Editorial Cartoon by Graeme MacKay, The Hamilton Spectator – Tuesday April 25, 2017
Trump struggled to keep promises in his first 100 days — and it may not get easier
President Donald Trump declared last week that “no administration has accomplished more” in its first 90 days than his.
But Trump has a lot more work to do in just a few days if he wants to meet the goals he set out for his first 100 days in office. Day 100 is Saturday.
Trump stormed into office promising a quick overhaul of the American government: repealing and replacing Obamacare, reforming the tax system, refreshing U.S. infrastructure, cracking down on illegal immigration and ridding Washington of corruption. He promised to eradicate bad trade deals, roll back regulations and hit back at China for its lopsided trade policies.
Trump on Friday tweeted that the 100-days standard “ridiculous,” he has accomplished “a lot” during his short time as president. But the president himself set goals for that exact timeline before he took office.
Trump set out a “contract with the American voter” that included a “100-day action plan.”
Voters who wish to hold Trump to the contract would do well to read the fine print. Rather than achieving his promises, the contract calls for his administration “to immediately pursue” three, multipoint action items intended to “clean up corruption,” protect American workers and “restore security.”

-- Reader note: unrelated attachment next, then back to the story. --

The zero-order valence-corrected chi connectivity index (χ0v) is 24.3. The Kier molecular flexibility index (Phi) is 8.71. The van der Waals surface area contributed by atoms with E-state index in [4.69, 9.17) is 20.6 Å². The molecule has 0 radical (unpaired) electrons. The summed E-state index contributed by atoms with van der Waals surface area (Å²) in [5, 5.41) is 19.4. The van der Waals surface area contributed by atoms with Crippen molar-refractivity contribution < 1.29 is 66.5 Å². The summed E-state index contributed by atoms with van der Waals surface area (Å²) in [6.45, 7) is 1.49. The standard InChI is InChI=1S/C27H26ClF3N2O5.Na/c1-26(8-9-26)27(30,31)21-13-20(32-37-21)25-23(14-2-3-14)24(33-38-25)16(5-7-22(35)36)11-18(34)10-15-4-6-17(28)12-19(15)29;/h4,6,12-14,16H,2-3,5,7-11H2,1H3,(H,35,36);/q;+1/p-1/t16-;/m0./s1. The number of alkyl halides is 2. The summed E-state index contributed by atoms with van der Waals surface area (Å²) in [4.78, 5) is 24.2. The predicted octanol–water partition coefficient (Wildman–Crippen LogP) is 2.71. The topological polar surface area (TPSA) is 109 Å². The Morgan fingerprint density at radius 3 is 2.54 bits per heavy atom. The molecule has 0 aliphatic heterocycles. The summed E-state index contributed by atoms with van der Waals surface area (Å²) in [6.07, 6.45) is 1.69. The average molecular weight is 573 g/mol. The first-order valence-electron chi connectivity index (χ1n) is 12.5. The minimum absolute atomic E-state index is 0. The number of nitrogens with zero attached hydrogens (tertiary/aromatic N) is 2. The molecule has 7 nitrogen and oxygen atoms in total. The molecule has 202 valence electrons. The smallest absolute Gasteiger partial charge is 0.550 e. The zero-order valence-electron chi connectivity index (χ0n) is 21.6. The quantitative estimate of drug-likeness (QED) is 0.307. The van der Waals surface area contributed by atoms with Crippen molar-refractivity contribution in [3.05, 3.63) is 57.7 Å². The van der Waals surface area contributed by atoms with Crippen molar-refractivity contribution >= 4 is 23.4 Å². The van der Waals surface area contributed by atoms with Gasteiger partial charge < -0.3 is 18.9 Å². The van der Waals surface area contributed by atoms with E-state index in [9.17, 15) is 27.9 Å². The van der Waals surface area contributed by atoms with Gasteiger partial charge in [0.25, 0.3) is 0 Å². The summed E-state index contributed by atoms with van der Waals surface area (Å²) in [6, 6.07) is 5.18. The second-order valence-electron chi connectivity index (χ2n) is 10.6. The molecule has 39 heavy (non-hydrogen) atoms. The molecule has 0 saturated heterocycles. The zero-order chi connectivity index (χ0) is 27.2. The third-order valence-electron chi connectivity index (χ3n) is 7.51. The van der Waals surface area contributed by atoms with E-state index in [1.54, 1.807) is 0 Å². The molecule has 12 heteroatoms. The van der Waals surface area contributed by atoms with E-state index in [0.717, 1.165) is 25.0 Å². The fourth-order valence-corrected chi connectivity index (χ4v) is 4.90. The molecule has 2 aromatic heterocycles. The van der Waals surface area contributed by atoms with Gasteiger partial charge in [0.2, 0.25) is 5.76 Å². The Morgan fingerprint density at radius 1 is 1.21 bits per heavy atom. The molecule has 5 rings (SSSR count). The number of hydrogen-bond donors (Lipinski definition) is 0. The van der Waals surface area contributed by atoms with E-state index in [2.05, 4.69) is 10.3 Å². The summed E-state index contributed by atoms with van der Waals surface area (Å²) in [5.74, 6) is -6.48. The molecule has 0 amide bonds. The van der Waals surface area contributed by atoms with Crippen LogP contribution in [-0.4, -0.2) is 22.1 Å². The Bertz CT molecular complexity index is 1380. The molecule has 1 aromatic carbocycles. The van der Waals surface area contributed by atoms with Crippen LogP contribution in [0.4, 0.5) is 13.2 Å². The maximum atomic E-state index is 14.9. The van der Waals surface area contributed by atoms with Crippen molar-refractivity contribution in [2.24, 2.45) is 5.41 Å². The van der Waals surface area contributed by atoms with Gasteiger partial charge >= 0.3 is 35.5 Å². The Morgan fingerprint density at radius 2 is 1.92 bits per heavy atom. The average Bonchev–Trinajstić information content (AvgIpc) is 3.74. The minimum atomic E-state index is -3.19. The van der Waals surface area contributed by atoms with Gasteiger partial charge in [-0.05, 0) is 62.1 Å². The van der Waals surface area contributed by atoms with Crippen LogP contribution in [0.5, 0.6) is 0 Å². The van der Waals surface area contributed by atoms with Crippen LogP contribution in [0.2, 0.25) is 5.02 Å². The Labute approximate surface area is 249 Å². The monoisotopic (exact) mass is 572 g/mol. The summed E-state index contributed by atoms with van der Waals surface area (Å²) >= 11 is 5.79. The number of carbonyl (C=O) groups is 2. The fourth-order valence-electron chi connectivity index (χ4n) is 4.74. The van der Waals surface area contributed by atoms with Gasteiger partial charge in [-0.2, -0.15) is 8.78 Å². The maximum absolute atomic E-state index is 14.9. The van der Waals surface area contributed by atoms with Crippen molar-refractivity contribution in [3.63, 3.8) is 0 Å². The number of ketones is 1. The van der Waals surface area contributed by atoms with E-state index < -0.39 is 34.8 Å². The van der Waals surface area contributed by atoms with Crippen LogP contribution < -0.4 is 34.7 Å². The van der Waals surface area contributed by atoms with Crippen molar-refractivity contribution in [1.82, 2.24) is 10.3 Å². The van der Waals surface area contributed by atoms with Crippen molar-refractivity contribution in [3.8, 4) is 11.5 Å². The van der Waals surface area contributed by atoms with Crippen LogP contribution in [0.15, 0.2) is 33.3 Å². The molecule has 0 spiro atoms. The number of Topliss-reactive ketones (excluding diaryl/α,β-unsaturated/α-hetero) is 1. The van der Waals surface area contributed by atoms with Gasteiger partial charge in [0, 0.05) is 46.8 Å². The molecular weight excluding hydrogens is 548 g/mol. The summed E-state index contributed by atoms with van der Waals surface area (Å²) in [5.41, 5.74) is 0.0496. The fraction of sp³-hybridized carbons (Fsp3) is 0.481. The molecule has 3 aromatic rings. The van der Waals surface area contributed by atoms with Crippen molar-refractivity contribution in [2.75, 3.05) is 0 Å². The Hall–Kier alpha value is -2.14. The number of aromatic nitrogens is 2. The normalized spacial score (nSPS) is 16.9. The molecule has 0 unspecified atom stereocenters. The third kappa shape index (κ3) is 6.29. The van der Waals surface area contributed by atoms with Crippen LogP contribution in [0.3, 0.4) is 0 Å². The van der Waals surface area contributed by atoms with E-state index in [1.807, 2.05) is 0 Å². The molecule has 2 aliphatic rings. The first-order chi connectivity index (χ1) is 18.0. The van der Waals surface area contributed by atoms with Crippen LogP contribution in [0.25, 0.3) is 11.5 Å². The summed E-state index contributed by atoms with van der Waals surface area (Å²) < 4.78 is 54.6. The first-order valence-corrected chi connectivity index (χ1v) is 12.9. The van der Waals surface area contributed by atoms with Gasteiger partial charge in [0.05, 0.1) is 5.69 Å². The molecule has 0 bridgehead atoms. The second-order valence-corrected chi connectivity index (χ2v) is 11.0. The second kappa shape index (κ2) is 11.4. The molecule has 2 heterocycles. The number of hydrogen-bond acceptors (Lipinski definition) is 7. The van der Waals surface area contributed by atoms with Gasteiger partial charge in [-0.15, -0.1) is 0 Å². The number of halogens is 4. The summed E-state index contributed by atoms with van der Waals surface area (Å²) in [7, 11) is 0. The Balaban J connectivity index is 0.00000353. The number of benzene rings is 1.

The White House has proven effective in selling Trump’s executive orders — which are often largely symbolic or only direct agencies to review policies — as policy victories, said John Hudak, senior fellow in governance studies at the Brookings Institution. But he believes Trump will ultimately get judged on the “big-ticket” pledges that require congressional action — namely tax reform, health-care changes and infrastructure funding. The president promised those policies would help to boost economic growth and improve Americans’ well-being.
“What people are focused on are jobs — beyond the executive orders — health care, the broader economy, taxes,” Hudak said. “He can sell as many orders as he wants, but it’s still going to come back to these big, flashy policy failures. It’s hard to hang a presidential legacy on executive orders.” (Source: CNBC)